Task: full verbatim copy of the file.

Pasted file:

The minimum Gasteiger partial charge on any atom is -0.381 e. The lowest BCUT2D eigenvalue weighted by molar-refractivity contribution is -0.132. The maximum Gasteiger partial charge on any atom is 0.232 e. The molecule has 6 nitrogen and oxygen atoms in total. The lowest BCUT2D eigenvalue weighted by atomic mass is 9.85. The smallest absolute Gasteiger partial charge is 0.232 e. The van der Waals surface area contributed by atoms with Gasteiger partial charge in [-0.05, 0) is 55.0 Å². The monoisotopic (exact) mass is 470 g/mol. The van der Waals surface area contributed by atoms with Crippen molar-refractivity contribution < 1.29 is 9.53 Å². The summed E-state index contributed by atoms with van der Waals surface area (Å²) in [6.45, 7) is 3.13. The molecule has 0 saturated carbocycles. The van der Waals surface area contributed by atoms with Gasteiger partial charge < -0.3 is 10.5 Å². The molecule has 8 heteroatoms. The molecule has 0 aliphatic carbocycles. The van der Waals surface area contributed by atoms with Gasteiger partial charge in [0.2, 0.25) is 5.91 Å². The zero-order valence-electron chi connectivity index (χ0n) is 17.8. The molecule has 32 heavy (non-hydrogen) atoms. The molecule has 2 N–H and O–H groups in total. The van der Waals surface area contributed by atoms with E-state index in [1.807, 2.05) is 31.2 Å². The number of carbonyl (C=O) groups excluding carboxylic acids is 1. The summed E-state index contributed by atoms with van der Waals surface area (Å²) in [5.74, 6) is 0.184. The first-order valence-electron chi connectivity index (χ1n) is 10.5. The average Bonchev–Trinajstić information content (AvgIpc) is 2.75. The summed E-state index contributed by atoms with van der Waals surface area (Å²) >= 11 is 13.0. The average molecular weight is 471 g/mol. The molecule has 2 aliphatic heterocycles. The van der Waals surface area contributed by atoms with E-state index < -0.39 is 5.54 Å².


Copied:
The minimum Gasteiger partial charge on any atom is -0.381 e. The lowest BCUT2D eigenvalue weighted by molar-refractivity contribution is -0.132. The maximum Gasteiger partial charge on any atom is 0.232 e. The molecule has 6 nitrogen and oxygen atoms in total. The lowest BCUT2D eigenvalue weighted by atomic mass is 9.85. The smallest absolute Gasteiger partial charge is 0.232 e. The van der Waals surface area contributed by atoms with Gasteiger partial charge in [-0.05, 0) is 55.0 Å². The monoisotopic (exact) mass is 470 g/mol. The van der Waals surface area contributed by atoms with Crippen molar-refractivity contribution < 1.29 is 9.53 Å². The summed E-state index contributed by atoms with van der Waals surface area (Å²) in [6.45, 7) is 3.13. The molecule has 0 saturated carbocycles. The van der Waals surface area contributed by atoms with Gasteiger partial charge < -0.3 is 10.5 Å². The molecule has 8 heteroatoms. The molecule has 0 aliphatic carbocycles. The van der Waals surface area contributed by atoms with Gasteiger partial charge in [0.2, 0.25) is 5.91 Å². The zero-order valence-electron chi connectivity index (χ0n) is 17.8. The molecule has 32 heavy (non-hydrogen) atoms. The molecule has 2 N–H and O–H groups in total. The van der Waals surface area contributed by atoms with E-state index in [1.807, 2.05) is 31.2 Å². The number of carbonyl (C=O) groups excluding carboxylic acids is 1. The summed E-state index contributed by atoms with van der Waals surface area (Å²) in [5.74, 6) is 0.184. The first-order valence-electron chi connectivity index (χ1n) is 10.5. The average Bonchev–Trinajstić information content (AvgIpc) is 2.75. The summed E-state index contributed by atoms with van der Waals surface area (Å²) >= 11 is 13.0. The average molecular weight is 471 g/mol. The molecule has 2 aliphatic heterocycles. The van der Waals surface area contributed by atoms with E-state index < -0.39 is 5.54 Å².